Archive for September, 2012

Oliver planted morning glories from seed this year, and after a very long wait, they are finally in bloom and are quite lovely.

Oliver's Flowers

Oliver's Morning Glories

Oliver's Morning Glories

Close-up of a Morning Glory Bloom

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The other day, a road sign that reads “No Outlet” got me to thinking: Is there a difference between a sign that reads “No Outlet” vs. a sign that reads “Dead End”?

No Outlet SignDead End Sign

This particular “No Outlet” sign happens to be posted at the entrance of a street at the end of which is a nursing home. So I wondered if the transportation department posted a “No Outlet” sign there rather than a “Dead End” sign because, well, it would seem sort of crass to imply that a nursing home is a dead end.

It turns out there is a difference in the verbiage. A dead end generally means the street is a cul de sac with no connecting streets for a vehicle to turn onto. Streets with “No Outlet” signs are similar because there is no way out, but cars may be able to navigate through connecting streets that might not be visible from where the sign is located. In general, if you look down the street and it’s visibly blocked, the sign should read “Dead End”. If you look down and it intersects another street, or enters a neighborhood, then it should read “No Outlet”.

In the particular case of the street that leads to the nursing home, there aren’t any other connecting streets at the end. Eight or ten duplexes line the right side of the street farther down from the sign, creating something of a little neighborhood. Across from the duplexes, a driveway on the left leads to the nursing home. There is also a service drive at the end of the street that leads around to the back of the nursing home. The service drive does not have its own street name, but as it is not visible from the sign, perhaps that is the reason a “No Outlet” sign is posted rather than “Dead End”.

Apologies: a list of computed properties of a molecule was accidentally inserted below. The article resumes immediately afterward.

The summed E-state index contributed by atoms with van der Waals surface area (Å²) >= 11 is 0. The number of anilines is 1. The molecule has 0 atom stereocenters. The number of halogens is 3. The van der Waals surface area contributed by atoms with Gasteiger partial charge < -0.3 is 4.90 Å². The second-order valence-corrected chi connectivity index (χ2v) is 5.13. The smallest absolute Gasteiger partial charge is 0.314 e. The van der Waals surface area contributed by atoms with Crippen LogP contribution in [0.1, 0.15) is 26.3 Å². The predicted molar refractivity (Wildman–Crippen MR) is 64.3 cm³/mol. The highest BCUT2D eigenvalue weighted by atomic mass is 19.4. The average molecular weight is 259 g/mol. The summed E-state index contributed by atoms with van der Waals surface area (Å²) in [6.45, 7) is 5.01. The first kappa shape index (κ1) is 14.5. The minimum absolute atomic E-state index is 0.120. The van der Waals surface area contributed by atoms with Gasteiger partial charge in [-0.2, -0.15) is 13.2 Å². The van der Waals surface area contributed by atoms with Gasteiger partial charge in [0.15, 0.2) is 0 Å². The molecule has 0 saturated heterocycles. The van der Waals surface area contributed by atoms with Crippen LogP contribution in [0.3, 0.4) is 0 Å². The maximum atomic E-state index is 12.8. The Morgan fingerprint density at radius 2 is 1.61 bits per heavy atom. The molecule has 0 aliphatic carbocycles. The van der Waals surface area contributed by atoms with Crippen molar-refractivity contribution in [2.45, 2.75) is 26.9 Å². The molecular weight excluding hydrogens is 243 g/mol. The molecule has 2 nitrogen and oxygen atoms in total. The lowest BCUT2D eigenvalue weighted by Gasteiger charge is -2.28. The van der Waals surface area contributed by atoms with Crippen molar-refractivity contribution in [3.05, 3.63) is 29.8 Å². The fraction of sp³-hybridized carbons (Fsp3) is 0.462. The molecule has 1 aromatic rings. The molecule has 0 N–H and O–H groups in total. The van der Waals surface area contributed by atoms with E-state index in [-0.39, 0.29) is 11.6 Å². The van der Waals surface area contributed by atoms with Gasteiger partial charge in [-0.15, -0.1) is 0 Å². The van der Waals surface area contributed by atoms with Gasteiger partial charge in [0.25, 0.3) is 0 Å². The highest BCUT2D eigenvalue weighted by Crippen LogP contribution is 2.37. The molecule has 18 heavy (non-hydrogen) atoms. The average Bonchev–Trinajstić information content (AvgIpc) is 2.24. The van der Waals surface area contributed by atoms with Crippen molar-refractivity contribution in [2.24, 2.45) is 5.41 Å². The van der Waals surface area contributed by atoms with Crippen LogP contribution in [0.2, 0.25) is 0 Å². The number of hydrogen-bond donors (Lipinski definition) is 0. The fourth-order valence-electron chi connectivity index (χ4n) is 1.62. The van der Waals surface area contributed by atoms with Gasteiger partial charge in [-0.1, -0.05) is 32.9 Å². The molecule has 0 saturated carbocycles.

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I admire people who like to cook because I don’t particularly enjoy it. For whatever reason, I find cooking to be difficult, and it takes me three times as long to make a dish as the recipe says it should, so I avoid cooking when possible. And yet here I am again writing about it.

To be more accurate, though, this time I’m writing about baking. Baking is something that I do enjoy even though I don’t bake that often. It’s probably a little odd that on the occasion that I do bake something, I tend to eat very little, if any at all, of what I’ve made. The enjoyment for me comes primarily from the creation and not so much from the consumption.

While up at Washington Island this past weekend, Al and I made an apple pie that, in a sense, was a long time in coming. More than eight years ago, we planted four apple trees, three pear trees and two cherry trees. The cherry trees have produced a handful of fruit the last couple of years (maybe eight or ten fruits in all), but sadly one of the trees died last year, so just one cherry tree remains. It was really exciting this year to see that the apple trees produced fruit for the very first time – two trees each had one apple and a third tree had two apples!Apple I was so tickled that I was determined to make a pie with them and came up with my very own recipe that, tongue in cheek, I call “9½-Year Apple Pie.” I’m proud to admit that it was rather delicious, too! Just for fun, here is the recipe. You’ll note that this particular recipe requires a little more patience than most.

1 parcel of land
4 semi-dwarf apple trees, bare-root
hundreds of gallons of water
1 recipe for apple pie Apple Pie Recipe
secret ingredient (optional)

Obtain a parcel of land, preferably in a locale that receives adequate precipitation to support tree growth. The following spring, dig four large holes and plant the bare-root semi-dwarf apple trees, one per hole. Water generously and surround the trees with protective fencing as necessary to prevent deer and other critters from nibbling on the trees. Over the next eight and one-half years, go about living your life while watering the trees regularly and generously, especially during years when rain and snowfall are inadequate. Prune trees occasionally to prevent damage to young branches.

When four small apples appear eight years later, observe them carefully as they develop during the summer. Delight in their simplicity and beauty. At their peak of ripeness in the fall, pick the apples and wash and peel them.Four Apples Core and slice the apples, cutting away and discarding any wormy spots. Prepare the recipe for apple pie as directed, adding the secret ingredient* if needed. When the pie has finished baking, remove it from the oven and set it on a rack to cool. Marvel at the warm, lightly browned aromatic result. Cut and serve with a scoop of vanilla ice cream to an eager audience.

Apple Pie

* secret ingredient – it’s like the joke: “Q. How do you start a fire by rubbing two sticks together? A. Make sure one of the sticks is a match!” So . . . how do you make a luscious nine-inch deep dish apple pie with four apples? Stop at an apple orchard first and buy a few pounds of baking apples. Heehee!

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